Prominent Coin-op Auction Houses, Victorian Casino Antiques
This 1904 Caille roulette floor machine is decorated with intricate repousse and nickel-plated ornaments. The William F. Harrah collection is the provenance. Victorian Casino Antiques, courtesy of Morphy Auctions
In the city of Denver, Pennsylvania. This week, Dan Morphy, the president and founder of Morphy Auctions in Pennsylvania’s Lancaster County, disclosed his company’s acquisition of the Las Vegas-based auction house, Victorian Casino Antiques (VCA). Morphy has always felt that a presence in the Western states was critical to his firm’s reputation as a national auction house, and this acquisition will help him achieve that goal.
Morphy declared, “We are now a coast-to-coast enterprise.” “Las Vegas is the playground of California and is merely a four-hour drive from Los Angeles.” Sellers and buyers on the west coast will appreciate the ease of access.
A Morphy Auctions company tagline will be added to Victorian Casino Antiques’ long-standing corporate moniker. VCA’s current 15-person workforce will remain in their current positions. More employees will be needed as the Las Vegas operation grows.
A broad range of auction services are offered by Morphy’s. Everything from fine and decorative art to furniture to antique weaponry to historic autos is for sale at our company, which just opened its newest segment. The city of Las Vegas is in need of an auction house that can handle a wide range of antiques and estate goods in addition to the specialties that Victorian Casino and Morphy’s share. It’s a win-win situation for both the local community and the consignors we serve, said Morphy.
VCA’s president since 2002, Peter Sidlow, 77, will remain in that position. One year after selling his business to Morphy, Sidlow says the transaction has revitalized him.
A top-notch company, Morphys, has hired me, and I’m excited to be a part of it. For the first time since joining the company, I’ll be primarily responsible for promoting the brand at trade exhibitions and securing consignments, “Sidlow stated.” ” “I’ve been collecting for over 70 years, and I’m able to bring in some fantastic collections due to the various contacts I’ve developed along the way.” I’ve tracked them down.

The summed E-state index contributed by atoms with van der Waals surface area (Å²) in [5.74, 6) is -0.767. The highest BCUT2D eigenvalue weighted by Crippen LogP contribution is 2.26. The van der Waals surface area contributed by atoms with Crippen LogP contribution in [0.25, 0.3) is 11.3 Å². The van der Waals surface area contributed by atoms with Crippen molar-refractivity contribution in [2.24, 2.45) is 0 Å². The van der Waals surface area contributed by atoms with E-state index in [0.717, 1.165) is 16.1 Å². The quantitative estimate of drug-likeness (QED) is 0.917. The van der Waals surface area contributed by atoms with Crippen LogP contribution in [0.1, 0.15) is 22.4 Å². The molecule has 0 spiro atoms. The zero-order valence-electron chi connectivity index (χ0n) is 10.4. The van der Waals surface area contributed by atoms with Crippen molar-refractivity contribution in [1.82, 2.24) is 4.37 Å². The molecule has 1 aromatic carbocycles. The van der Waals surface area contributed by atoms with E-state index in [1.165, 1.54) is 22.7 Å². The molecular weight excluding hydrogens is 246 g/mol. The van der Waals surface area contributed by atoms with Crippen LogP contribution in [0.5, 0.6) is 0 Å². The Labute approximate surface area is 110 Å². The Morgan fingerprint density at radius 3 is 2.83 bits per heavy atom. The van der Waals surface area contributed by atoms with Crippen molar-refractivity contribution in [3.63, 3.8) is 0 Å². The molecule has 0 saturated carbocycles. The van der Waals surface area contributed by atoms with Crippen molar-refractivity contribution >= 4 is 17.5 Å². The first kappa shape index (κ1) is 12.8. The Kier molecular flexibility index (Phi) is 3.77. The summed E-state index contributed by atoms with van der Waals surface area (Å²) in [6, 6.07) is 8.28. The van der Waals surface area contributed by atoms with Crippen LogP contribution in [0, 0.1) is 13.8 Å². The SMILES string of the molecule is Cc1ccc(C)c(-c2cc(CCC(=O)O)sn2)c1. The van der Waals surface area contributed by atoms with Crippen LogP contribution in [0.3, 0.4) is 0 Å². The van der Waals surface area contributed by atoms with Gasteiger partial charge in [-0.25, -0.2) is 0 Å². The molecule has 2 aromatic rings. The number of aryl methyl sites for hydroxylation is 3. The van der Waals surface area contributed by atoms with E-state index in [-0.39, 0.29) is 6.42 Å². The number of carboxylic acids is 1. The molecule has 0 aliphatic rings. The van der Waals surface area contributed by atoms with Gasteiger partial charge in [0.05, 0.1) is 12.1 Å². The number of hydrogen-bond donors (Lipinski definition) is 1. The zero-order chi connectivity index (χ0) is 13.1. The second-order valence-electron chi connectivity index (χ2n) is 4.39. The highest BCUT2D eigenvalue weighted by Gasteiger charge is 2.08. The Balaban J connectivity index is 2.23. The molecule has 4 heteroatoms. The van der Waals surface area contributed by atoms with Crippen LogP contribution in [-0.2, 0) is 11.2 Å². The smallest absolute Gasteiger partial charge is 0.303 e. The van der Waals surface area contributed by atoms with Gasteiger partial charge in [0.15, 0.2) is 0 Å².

“A first-class team” is how Morphy described Sidlow and his crew.
Over the course of the years, I’ve grown to respect and admire Peter Sidlow. He knows a lot about a lot of things. Prior to acquiring the Victorian Casino, he had created one of the country’s most impressive classic vehicle collections. In addition, I admire Peter’s sales strategy. His employees are loyal to him because he treats them well. The combination of Morphy’s and Victorian Casino’s represents the pinnacle of a successful business model marriage. This merger will be a smooth one for us because we operate our businesses exactly how we always have.
By moving Peter away from the “nuts and bolts” of running Morphy’s Pennsylvania headquarters, Morphy says he will be able to meet with clients and talk to people at trade shows. “That’s how I changed my own role at Morphy’s Pennsylvania headquarters, and it made a very positive and tangible difference,” he said.
At least three to four auctions are held annually at the VCA, with a wide variety of artifacts from coin-op machines to antique advertising, jukeboxes, gameroom accessories, and novelties. In contrast to the growing trend seen around the country, VCA’s auctions consistently draw big crowds of buyers.
In spite of the fact that online auctions are becoming more and more popular, “we’ve continued to attract live crowds because people consider Las Vegas as a destination,” said Sidlow. It’s true that many come to Las Vegas primarily to participate in the auction, but they also stay to take advantage of the city’s many other attractions. All VCA/Morphy auction events will be accessible via phone, absentee or any of five online-bidding platforms, including Morphy Live, for bidders who cannot attend in person.
Victorian Casino and Morphy Auctions are teaming up for the first time this year for an auction to be held from September 19-21, 2014. Around 100 antique and vintage gaming machines from the legendary collection of William F. Harrah (1911-1978), creator of Harrah’s Hotel and Casinos, will be sold as part of the 1,700-lot auction. Caesars Entertainment Corporation purchased the collection from Harrah’s Corporation after Bill Harrah’s death. Caesar’s executive offices showed some of the equipment, while others were stored away. Recently, VCA purchased the collection, particularly to be auctioned in September.
“The thrill value is really significant,” said Sidlow of the Harrah’s collection that will be auctioned off. There’s nothing like Harrah’s. A 1904 Caille roulette floor machine is one of the collection’s attractions and might sell for between $150,000 and $250,000.
There will be a coin-op and an ad sale in Morphy’s Las Vegas gallery January 24-25. Also in Las Vegas, the company’s first West Coast Classic Car Auction is set for March 2015. Auctions focusing on antique firearms and fine and decorative art are in the works for the Vegas gallery.